The proposed works were also largely artificial. By way of example, the landlord intended to remove a particular wall, and then immediately rebuild it. It also proposed the lowering of a floor slab to create a stepped floor within the Premises, which served no function. These works were adopted solely because they were of a substantial and structural nature, which is what Ground (f) requires.

Furthermore, the Landlord accepted, when giving evidence at trial, that if the Tenant were to leave voluntarily, it had no intention of carrying out its scheme of works.

Despite all of these issues, the Landlord, as has been common in these types of cases, gave an undertaking to the court at trial that if possession were granted, it would carry out its proposed works.

The Court decisions

When the matter went to trial in the County Court, in light of the previous authorities regarding the irrelevance of the Landlord’s motive, and the giving of the undertaking by the Landlord to carry out the works, the court had little choice but to conclude that Ground (f) had been satisfied.

The Tenant appealed to the High Court, citing nine different grounds. The appeal was heard in July 2017, and was successful for the Tenant on two technical points (regarding the timing and nature of the proposed works), neither of which are ultimately of relevance to the case. Importantly, the Tenant failed to persuade the court on the key issue of the landlord’s intention. The High Court remitted the case back to the County Court Judge, but both parties appealed.

The normal route of appeal would have been to the Court of Appeal. However, the argument on the question of intention partly involved authorities determined at the highest level of the court system (then the House of Lords, now the Supreme Court), which the Court of Appeal would be bound to follow. The Tenant therefore sought and secured permission to pursue what is known as a leap-frog appeal. Instead of going to the Court of Appeal, the tenant was permitted to go straight to the Supreme Court, which could reach a different conclusion to that of the House of Lords previously.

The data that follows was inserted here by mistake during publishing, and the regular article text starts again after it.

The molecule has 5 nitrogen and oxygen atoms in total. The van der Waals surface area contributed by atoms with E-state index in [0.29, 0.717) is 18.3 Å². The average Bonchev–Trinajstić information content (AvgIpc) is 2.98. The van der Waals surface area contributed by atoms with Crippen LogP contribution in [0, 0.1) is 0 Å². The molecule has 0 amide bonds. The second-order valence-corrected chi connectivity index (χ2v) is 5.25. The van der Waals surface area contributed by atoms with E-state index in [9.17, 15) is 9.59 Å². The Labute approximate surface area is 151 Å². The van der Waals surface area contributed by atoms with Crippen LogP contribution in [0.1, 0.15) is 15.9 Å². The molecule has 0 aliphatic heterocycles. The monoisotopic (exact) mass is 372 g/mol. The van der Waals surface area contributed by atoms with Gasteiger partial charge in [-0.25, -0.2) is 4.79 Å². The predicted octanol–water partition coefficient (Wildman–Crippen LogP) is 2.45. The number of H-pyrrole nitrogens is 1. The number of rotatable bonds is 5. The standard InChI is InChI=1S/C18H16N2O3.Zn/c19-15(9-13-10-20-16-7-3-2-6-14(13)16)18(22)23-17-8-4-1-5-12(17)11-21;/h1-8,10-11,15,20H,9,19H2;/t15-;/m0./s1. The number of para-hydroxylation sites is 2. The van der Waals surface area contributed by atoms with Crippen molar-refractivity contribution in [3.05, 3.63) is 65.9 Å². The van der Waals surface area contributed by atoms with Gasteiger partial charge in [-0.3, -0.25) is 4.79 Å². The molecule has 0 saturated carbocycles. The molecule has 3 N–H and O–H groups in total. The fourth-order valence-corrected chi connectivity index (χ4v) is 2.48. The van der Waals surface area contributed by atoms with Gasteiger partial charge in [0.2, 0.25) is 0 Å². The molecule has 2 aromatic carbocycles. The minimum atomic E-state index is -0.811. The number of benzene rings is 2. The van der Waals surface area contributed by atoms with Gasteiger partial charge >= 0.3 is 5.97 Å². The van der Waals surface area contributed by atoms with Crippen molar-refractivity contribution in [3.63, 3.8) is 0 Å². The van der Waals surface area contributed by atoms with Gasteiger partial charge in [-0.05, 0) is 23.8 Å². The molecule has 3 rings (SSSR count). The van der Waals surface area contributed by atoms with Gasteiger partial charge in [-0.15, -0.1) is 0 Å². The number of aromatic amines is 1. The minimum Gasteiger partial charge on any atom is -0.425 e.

In its decision, the Supreme Court agreed with the House of Lords’ previous decisions that the Landlord’s motive was irrelevant. The Court however considered further what it means for the Landlord to “intend” to carry out works. It confirmed that the intention must be unconditional, and concluded that since the Landlord accepted it would not carry out the works if it did not have to, its intention was not unconditional.

The Landlord seemed to have quite a good answer to this (and on which it succeeded in the High Court). It argued that since the Landlord’s intention was to be determined as at the trial date, and by that time it was evident that the Tenant was not going to leave voluntarily, its intention was then unconditional. The Supreme Court was not persuaded. It took the view, given the inclusion in Ground (f) of the words “and that he could not reasonably do so without obtaining possession of the holding”, the Landlord’s intention must exist independently of the Tenant’s claim for a new lease.

How will this case change things?

The Landlord in this case was frank that it would not carry out its scheme of works if it did not need to. However, the Supreme Court’s decision would seem to prevent any future landlord seeking possession based on works designed solely to remove the tenant – they will necessarily not be independent of the tenant’s claim to a new lease, but designed specifically to circumvent it.

This decision will not however, prevent landlords from carrying out works to facilitate some other arrangement, such as the landlord occupying itself or agreeing a new lease with a different tenant. It seems likely that there will be a renewed focus by tenants on whether the landlord’s intention really is unconditional. It is doubtful that will be satisfied in the future by the giving of an undertaking at trial.